Pretty much everyone has a milestone marker – a pivot point from which there is a before and an after. Marriage, divorce, a move, the birth of a child, a hard decision – whatever the event, it’s a post against which time is measured.
For me, as it is a lot of women, it’s the birth of my son. But it’s not just because of his presence and all of the changes that came as a result of it. His birth merely marks the flipping of the hourglass.
His arrival was used as justification for the sudden, unexpected and relatively cruel way I was forced to change careers, and the financial earthquake that came from that. His birth also coincided with the sudden and dramatic shift in my mother’s mental and physical health, as well as the discovery of my father’s fatal illness. It also marks the point where my mother-in-law chose to pack her life and move to Florida to care for her own ailing mother.
Before Quinn there was life surround by the supportive net of family. A little mundane, a little predictable, but it was a comfortable life in which I could read voraciously, pour thousands upon thousands of words on paper, spend hours puttering in the garden and cooking the things that grew there.
After Quinn there was a hurricane. It was head down and endure through the seemingly endless blows that life delivered, and to do it all alone.
“Fine,” became the standard answer whenever anyone asked how I was.
“Fine.” The great pretend.
In reality, nothing was fine. No new words were written for nearly a year. Books were the first thing cut from a budget that had an income slice of 20%. Free time was devoted to helping Mom and Dad, to exhaustive searches for information on rare diseases, to keeping up their house and managing their money.
And worst of all, talking to my mother, sometimes in excess of 30 times a day, talking her down from the confusion and delusions that came from over a dozen rounds of electro-shock therapy.
The garden became an overgrown field, and it mirrored what had become of me.
The first year was taking the storm’s beating and trying only to keep my head above water. Then we hit the eye of the storm in which we had a firm, if horrifying, diagnosis for my both my mom and my dad, and I started a new job that promised to pull us back from the brink of complete financial annihilation.
I began going to the gym again in an effort to delay my own physical decline, books began to return to the low living room table and words began coming out again.
But the storm rose up again when my father died, and grief propelled my mother back to sanity, with a deep despair for the nearly two years of her life that she cannot remember.
But we’d learned after the first wave; we handled the second onslaught a bit more deftly, and I tried this time to maintain a sense of self through it.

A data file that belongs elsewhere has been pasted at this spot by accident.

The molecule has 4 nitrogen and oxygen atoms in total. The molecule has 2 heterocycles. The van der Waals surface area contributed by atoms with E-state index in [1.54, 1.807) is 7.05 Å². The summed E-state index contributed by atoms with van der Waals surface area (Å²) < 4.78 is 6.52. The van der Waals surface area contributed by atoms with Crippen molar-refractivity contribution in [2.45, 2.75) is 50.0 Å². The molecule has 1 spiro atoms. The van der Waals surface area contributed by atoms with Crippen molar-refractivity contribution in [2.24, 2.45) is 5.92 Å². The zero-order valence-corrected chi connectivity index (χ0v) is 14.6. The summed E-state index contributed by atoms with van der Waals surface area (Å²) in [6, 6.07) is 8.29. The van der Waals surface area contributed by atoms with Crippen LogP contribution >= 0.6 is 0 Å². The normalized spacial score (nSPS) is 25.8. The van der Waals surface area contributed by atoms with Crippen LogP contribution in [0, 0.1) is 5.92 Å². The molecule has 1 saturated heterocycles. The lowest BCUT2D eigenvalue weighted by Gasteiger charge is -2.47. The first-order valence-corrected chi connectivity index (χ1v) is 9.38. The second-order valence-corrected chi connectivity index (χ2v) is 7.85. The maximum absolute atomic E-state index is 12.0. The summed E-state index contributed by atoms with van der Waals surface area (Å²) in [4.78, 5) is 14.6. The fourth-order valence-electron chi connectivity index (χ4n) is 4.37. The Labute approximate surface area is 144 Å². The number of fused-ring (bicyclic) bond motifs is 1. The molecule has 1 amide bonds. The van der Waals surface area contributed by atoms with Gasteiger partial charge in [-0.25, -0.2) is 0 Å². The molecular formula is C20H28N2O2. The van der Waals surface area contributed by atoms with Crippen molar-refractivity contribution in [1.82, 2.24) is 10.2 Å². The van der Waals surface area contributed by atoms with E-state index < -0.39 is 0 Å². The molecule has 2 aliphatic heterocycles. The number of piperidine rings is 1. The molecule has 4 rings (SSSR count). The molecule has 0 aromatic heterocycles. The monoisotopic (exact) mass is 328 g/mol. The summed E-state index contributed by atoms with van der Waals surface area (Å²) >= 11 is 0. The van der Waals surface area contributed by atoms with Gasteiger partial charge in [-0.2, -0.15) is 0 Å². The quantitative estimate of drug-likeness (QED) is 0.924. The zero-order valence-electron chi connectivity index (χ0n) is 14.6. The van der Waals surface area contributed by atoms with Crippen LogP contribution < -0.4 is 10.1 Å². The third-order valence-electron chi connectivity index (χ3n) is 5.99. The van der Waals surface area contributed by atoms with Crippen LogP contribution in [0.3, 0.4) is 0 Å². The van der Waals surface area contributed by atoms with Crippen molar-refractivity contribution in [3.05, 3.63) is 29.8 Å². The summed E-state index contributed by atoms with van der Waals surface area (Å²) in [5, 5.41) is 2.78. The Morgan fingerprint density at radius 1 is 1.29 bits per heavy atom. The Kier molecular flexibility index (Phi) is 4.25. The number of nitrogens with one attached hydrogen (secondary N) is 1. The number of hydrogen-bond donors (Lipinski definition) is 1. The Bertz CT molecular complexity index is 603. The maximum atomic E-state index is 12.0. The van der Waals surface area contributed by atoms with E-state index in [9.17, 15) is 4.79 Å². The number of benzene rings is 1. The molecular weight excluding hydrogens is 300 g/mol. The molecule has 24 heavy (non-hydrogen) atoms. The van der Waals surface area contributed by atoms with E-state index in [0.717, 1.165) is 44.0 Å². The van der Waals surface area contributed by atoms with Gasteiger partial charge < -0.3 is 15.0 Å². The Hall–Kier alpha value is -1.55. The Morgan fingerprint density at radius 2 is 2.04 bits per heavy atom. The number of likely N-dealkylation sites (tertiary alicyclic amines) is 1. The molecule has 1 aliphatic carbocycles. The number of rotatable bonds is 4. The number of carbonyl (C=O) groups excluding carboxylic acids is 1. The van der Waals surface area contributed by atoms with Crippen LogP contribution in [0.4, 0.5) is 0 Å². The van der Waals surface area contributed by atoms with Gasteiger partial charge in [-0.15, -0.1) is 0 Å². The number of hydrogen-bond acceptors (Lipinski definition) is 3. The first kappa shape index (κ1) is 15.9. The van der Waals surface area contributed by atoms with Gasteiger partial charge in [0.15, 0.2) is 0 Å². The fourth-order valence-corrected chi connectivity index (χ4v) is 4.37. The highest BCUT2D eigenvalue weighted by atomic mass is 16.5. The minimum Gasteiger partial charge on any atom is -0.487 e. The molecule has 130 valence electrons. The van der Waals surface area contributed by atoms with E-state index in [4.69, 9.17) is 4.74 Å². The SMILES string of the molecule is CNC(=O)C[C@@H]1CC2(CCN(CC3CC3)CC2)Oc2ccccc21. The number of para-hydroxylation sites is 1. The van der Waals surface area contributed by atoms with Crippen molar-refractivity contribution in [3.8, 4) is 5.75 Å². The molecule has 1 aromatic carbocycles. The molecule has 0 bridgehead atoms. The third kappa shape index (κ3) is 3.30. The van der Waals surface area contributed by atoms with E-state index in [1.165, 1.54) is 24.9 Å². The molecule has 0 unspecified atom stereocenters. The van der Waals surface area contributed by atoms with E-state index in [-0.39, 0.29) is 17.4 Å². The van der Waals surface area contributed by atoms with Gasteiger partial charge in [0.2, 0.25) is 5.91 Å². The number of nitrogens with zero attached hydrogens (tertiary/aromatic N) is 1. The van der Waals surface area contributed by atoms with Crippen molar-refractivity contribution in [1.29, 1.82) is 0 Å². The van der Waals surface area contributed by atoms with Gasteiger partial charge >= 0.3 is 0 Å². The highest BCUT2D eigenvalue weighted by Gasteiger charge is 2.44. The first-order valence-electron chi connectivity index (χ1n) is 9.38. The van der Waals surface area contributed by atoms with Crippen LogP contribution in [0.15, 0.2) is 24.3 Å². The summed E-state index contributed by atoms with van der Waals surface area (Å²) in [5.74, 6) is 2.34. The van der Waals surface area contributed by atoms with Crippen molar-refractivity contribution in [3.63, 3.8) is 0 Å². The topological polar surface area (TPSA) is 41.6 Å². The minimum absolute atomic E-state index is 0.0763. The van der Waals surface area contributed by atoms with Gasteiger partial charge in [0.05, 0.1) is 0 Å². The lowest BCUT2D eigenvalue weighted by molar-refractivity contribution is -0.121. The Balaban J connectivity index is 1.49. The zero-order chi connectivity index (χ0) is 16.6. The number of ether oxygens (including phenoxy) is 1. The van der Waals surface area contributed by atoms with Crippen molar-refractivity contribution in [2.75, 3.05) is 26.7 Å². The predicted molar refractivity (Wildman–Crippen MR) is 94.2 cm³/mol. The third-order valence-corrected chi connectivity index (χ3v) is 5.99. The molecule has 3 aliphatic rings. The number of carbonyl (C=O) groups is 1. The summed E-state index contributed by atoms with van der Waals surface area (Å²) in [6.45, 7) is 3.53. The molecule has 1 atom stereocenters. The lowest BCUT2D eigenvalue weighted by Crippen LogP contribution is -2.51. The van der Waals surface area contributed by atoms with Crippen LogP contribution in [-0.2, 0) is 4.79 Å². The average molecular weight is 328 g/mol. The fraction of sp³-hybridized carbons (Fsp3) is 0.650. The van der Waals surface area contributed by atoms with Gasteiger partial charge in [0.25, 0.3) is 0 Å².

Part of that effort was the demand that this year, after 3 years of lying fallow, the garden would return and bloom.
I picked up a blog challenge to force myself back to the pouring out of words, and a reading challenge to propel me toward books instead of the mind numbing television.
So the vegetable garden was tilled and awaited the seedlings Quinn and I planted in little peat pots weeks ago.
Yesterday was a good day for it. Damp and chilly, rain in the forecast meant I could avoid having to hook up the hose . I battled my way through the garage filled with the contents of my parents’ old house until I could lay my hands on the hoe and rake, and set out to tromp through the dirt with Quinn.
Four hours later we’d erected a pallet trellis for the beans we’d planted to climb, nested a row of popcorn along the black edge of the garden, and had neat mounds of jack o’ lantern pumpkins. Brussels sprouts marked a neat row on the right and raised beds of herbs had the smell of sage and thyme already sweetening the smell of dirt.
We were filthy, tired and happy.
Then came morning. With aches and pains and muscles screaming from locations I didn’t even know about.
And I realized then that I have been pretending. I haven’t really weathered the storm and come out the other side whole.
The gym is no replacement for true activity, for crawling, reaching, digging and lifting. The big muscles are worked, but the deeper ones that keep us truly well are neglected.
The same goes for the blog. It keeps me writing, keeps my vocabulary exercised, keeps the concept alive, but the harder work – the imagining, the storytelling – languishes.
The new job that is keeping us barely above the financial water takes up my time and lays food on the table isn’t where my heart is.
It’s time to shake it off. To stop pretending. It’s time to bring all of those muscles back into gear. Time to stop idly dinking around with my WIP and truly begin re-writing it. It’s time to finish the first draft of the second one. Maybe even begin to get the final act down on paper.
I’ve had this feeling fluttering in the back of my mind for weeks, taking time off the blog challenge and other things to recuperate from an illness.
The hard part is figuring out how. The reconfiguring of time, rearranging the geometry of my life is not going to come easily. But it has to happen; I have to return to me. I will still be the mother, the daughter, the trainer, the bread-winner and the power of attorney. I don’t mind doing all of those things.
But suddenly I mind being nothing but those things.